Journalist detained in Moscow ends up in jail in Belarus
Belarusian journalist kidnapped in Russia
The journalist of the Belarusian edition of the Russian pro-government publication was detained in Moscow, after which he ended up in prison in Belarus. This happened after the publication of his material about the Belarusian who put up armed resistance to the special services.
Gennady Mozheiko, 39, a journalist from Komsomolskaya Pravda in Belarus, was detained in Moscow on October 1. Two hours after the arrest, it turned out that he was already in a place that has become synonymous with the horrors of the Belarusian protest – an isolation ward on the Akrestsin Street in Minsk, the Russian newspaper Novaya Gazeta reports.
- Opposition activist sentenced to 11 years in prison on ‘extremism’ charges in Belarus
- Lithuania struggles to cope with the influx of illegal migrants from Belarus
- Afgan Mukhtarli: “They told me the Georgian government took a bribe to kidnap me”
The journalist was arrested after the publication of an article about the murdered Belarusian, who put up armed resistance to the special services.
Andrei Zeltser was killed on September 28 when KGB law enforcement agents in civilian clothes came to him with a search. When they broke into the apartment, 31-year-old Zeltser fired a hunting rifle and mortally wounded an Alpha unit fighter. Zeltser was killed in return fire.
After that, many media outlets began to collect details of this tragedy from a few sources. Some, for example, managed to talk to Zeltser’s relatives and friends.
At about 22.00 on the day of the shootout, Komsomolskaya Pravda in Belarus also published a story about the incident. “A classmate of a guy who shot a KGB officer:“ Andrei could always stand up for himself ”- this was the title of a text prepared by Gennady Mozheiko.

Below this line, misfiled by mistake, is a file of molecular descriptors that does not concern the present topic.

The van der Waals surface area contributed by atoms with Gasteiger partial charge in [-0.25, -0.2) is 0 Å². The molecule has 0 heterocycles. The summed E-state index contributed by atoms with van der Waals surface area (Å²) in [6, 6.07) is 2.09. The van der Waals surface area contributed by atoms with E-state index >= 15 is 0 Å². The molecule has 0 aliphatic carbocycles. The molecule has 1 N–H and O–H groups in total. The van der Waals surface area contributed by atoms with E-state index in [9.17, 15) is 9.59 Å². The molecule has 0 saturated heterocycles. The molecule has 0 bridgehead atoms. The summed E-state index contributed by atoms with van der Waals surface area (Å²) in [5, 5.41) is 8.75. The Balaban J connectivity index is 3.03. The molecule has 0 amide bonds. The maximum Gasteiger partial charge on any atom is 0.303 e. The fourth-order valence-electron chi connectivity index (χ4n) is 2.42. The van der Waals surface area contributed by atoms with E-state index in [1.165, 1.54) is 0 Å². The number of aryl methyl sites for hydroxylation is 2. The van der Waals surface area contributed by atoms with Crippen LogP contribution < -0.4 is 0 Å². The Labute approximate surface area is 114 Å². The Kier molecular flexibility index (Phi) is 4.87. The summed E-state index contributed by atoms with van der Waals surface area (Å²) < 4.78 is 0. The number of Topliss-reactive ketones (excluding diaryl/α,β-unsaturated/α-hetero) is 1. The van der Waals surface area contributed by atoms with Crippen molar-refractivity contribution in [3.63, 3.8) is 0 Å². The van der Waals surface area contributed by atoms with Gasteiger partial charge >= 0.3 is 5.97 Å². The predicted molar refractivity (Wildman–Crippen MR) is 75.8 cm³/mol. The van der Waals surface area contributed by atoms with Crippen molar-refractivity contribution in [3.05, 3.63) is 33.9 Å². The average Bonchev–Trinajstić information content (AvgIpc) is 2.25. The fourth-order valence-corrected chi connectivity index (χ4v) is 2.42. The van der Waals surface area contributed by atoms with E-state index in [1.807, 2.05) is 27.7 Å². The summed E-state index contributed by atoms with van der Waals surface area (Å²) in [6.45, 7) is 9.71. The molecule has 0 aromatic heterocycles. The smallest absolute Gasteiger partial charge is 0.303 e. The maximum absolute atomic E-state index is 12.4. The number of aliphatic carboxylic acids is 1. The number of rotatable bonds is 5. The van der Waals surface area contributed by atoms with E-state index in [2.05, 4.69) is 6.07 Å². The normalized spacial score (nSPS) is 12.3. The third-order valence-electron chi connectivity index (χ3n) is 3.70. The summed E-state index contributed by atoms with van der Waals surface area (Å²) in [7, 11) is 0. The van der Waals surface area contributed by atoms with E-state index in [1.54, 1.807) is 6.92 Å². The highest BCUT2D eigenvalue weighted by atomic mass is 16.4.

Three minutes after the publication, the editors changed the title to a more neutral one, but the benevolent memories of Zeltser remained inside the publication.
By the morning of the next day, September 29, the site of Komsomolskaya Pravda in Belarus stopped opening. Readers were greeted with an inscription that the portal was blocked by the decision of the Ministry of Information of Belarus – because of the publication, “which contains information that contributes to the formation of sources of threats to national security, consisting in artificially escalating tension and confrontation in society, between society and the state”.
Komsomolskaya Pravda is one of the most loyal print media in Russia to the authorities, which Russian President Vladimir Putin even called his “favorite newspaper”.
Restrictions on the work of the Komsomolskaya Pravda website in Belarus violate freedom of the media, said the press secretary of Russian President Dmitry Peskov.
On October 1, seven investigators came to the apartment of Gennady Mozheiko in Belarus with a search. Operational actions took place within the framework of criminal cases on “inciting social hatred” and “insulting a representative of the authorities” – precisely under those articles under which about 80 people were detained in the last two days, leaving comments about the shot Zeltser on social networks.
At that time, according to the testimony of his parents, the journalist was already in Moscow.
On October 1, Mozheiko disappeared. The first to report his disappearance were human rights defenders of the Belarusian organization Viasna and his colleagues.
On the night of October 1-2, Mozheiko’s mother received a call and said that her son had been detained and was being held in an isolation ward at Akrestsin Street in Minsk. The relatives were not provided with any other information.
At the same time, it remained unclear under what circumstances Mozheiko was detained. The Ministry of Internal Affairs of Belarus reported that the journalist was detained on the territory of Belarus.
On October 4, a lawyer was allowed to visit the detained journalist, reports the Belarusian independent Euroradio. He confirmed that Mozheiko had been detained by the Belarusian KGB under the articles on “Inciting racial, national, religious or other social hostility or hatred” and “Insulting a representative of the authorities”.